32 Works

Data from: Arthropod distribution in a tropical rainforest: tackling a four dimensional puzzle

Yves Basset, Lukas Cizek, Philippe Cuénoud, Raphael K. Didham, Vojtech Novotny, Frode Ødegaard, Tomas Roslin, Alexey K. Tishechkin, Jürgen Schmidl, Neville N. Winchester, David W. Roubik, Henri-Pierre Aberlenc, Johannes Bail, Héctor Barrios, Jonathan R. Bridle, Gabriela Castaño-Meneses, Bruno Corbara, Gianfranco Curletti, Wesley Duarte Da Rocha, Domir De Bakker, Jacques H.C. Delabie, Alain Dejean, Laura L. Fagan, Andreas Floren, Roger L. Kitching … & Jacques H. C. Delabie
Quantifying the spatio-temporal distribution of arthropods in tropical rainforests represents a first step towards scrutinizing the global distribution of biodiversity on Earth. To date most studies have focused on narrow taxonomic groups or lack a design that allows partitioning of the components of diversity. Here, we consider an exceptionally large dataset (113,952 individuals representing 5,858 species), obtained from the San Lorenzo forest in Panama, where the phylogenetic breadth of arthropod taxa was surveyed using 14...

Data from: Columnar cacti as sources of energy and protein for frugivorous bats in a semi-arid ecosystem

L. Gerardo Herrera M. & Teresa López R.
Columnar cacti constitute the dominant elements in the vegetation structure of arid and semi-arid New World ecosystems representing a plethora of food resources for vertebrate consumers. Previous stable isotope analysis in Central Mexico showed that columnar cacti are of low importance to build tissue for frugivorous bats. We used carbon stable isotope analysis of whole blood and breath samples collected from four species of frugivorous bats (Sturnira parvidens, Sturnira ludovici, Artibeus jamaicensis, and Artibeus intermedius)...

Data from: Identifying management actions to increase foraging opportunities for shorebirds at semi-intensive shrimp farms

Juan G. Navedo, Guillermo Fernández, Nelson Valdivia, Mark C. Drever & Jose A. Masero
The expansion of aquaculture has resulted in widespread habitat conversion throughout the world. Identifying beneficial management measures may dramatically reduce negative impacts of aquaculture for migratory birds. We studied how densities of foraging shorebirds varied at ponds within a semi-intensive shrimp aquaculture farm on the north-western coast of Mexico, as related to timing of harvest and tidal cycles. Further, we estimated the total daily available area for each shorebird species throughout two entire harvesting seasons...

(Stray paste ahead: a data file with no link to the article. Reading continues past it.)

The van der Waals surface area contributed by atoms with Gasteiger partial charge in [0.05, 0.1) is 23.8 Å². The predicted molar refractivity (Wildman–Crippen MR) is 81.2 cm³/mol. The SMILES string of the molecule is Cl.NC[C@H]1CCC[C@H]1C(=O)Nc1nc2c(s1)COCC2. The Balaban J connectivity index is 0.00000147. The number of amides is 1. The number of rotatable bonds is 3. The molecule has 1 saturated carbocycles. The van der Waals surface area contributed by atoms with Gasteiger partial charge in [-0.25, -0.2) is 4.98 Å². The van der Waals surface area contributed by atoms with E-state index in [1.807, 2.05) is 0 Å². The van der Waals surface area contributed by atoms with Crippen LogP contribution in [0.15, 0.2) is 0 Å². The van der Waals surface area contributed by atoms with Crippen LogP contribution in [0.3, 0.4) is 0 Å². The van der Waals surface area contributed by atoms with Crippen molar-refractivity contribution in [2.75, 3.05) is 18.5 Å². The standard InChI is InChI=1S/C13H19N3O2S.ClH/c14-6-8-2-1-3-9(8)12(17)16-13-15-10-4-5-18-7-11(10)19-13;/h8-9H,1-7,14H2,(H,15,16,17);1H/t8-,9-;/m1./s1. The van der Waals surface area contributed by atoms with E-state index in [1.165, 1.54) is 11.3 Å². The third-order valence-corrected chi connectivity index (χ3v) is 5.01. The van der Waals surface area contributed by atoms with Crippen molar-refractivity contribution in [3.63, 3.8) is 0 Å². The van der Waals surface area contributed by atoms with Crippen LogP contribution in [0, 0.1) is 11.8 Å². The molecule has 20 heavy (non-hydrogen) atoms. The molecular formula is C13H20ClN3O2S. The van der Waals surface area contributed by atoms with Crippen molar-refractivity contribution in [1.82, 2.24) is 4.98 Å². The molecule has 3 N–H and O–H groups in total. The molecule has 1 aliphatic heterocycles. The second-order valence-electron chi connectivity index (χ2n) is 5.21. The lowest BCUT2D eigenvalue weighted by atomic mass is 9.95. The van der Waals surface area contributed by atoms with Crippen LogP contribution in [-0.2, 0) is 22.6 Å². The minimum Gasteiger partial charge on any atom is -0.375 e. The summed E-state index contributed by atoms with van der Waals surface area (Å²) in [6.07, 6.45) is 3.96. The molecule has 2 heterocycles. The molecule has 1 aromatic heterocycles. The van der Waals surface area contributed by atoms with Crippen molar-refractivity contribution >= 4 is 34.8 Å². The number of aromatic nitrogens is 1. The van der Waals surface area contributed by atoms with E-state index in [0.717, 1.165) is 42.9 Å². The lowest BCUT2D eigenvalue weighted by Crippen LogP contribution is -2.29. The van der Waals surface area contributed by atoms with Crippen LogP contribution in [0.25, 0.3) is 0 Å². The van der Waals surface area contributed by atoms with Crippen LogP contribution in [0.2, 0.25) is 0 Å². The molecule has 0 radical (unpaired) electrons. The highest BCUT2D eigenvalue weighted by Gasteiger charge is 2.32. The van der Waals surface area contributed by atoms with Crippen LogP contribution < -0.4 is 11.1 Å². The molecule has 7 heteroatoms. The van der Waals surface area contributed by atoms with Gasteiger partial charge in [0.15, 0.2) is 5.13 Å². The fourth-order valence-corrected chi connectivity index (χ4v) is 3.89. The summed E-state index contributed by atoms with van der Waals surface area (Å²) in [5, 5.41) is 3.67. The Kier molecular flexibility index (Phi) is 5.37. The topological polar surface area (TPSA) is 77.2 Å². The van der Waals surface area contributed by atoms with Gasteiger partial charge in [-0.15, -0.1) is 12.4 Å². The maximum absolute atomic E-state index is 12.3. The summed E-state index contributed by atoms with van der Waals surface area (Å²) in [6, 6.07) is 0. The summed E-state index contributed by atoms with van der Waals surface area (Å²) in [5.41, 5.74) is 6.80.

Data from: A new platychelyid turtle (Pan-Pleurodira) from the Late Jurassic (Kimmeridgian) of Oaxaca, México

Oliver Ariel López-Conde, Juliana Sterli, Jesús Alvarado-Ortega & María Luisa Chavarría-Arellano
Until recently, the record of Mesozoic turtles in Mexico has been restricted to the Cretaceous. New discoveries in the Sabinal Formation (Tlaxiaco, Oaxaca) have extended the record into the Kimmeridgian (Late Jurassic). The Sabinal Formation is part of the Tlaxiaco Basin, which was a depocenter of continental and marine sediments dominated by transgressive-regressive marine conditions during the Jurassic–Cretaceous. The new turtle described here consists of an almost complete carapace associated with a plastron. Based on...

Data from: Competition and facilitation determine dwarf mistletoe infection dynamics

Mónica E. Queijeiro-Bolaños, Edgar Javier González, Carlos Martorell & Zenón Cano-Santana
1. Interspecific interactions have a fundamental role in plant population dynamics, as they may set the conditions for species coexistence. Parasitic plants, like dwarf mistletoes, offer the opportunity to study competition for resources that are different from those consumed by most plants, allowing for a better understanding of the interaction. 2. We explored how interspecific interactions between two dwarf mistletoe species (Arceuthobium), co-infecting the same host species (even sharing the same individual tree of Pinus...

Data from: The impact of reconstruction methods, phylogenetic uncertainty and branch lengths on inference of chromosome number evolution in American daisies (Melampodium, Asteraceae)

Jamie McCann, Gerald M. Schneeweiss, Tod F. Stuessy, Jose L. Villaseñor & Hanna Weiss-Schneeweiss
Chromosome number change (polyploidy and dysploidy) plays an important role in plant diversification and speciation. Investigating chromosome number evolution commonly entails ancestral state reconstruction performed within a phylogenetic framework, which is, however, prone to uncertainty, whose effects on evolutionary inferences are insufficiently understood. Using the chromosomally diverse plant genus Melampodium (Asteraceae) as model group, we assess the impact of reconstruction method (maximum parsimony, maximum likelihood, Bayesian methods), branch length model (phylograms versus chronograms) and phylogenetic...

Data from: Biomass resilience of Neotropical secondary forests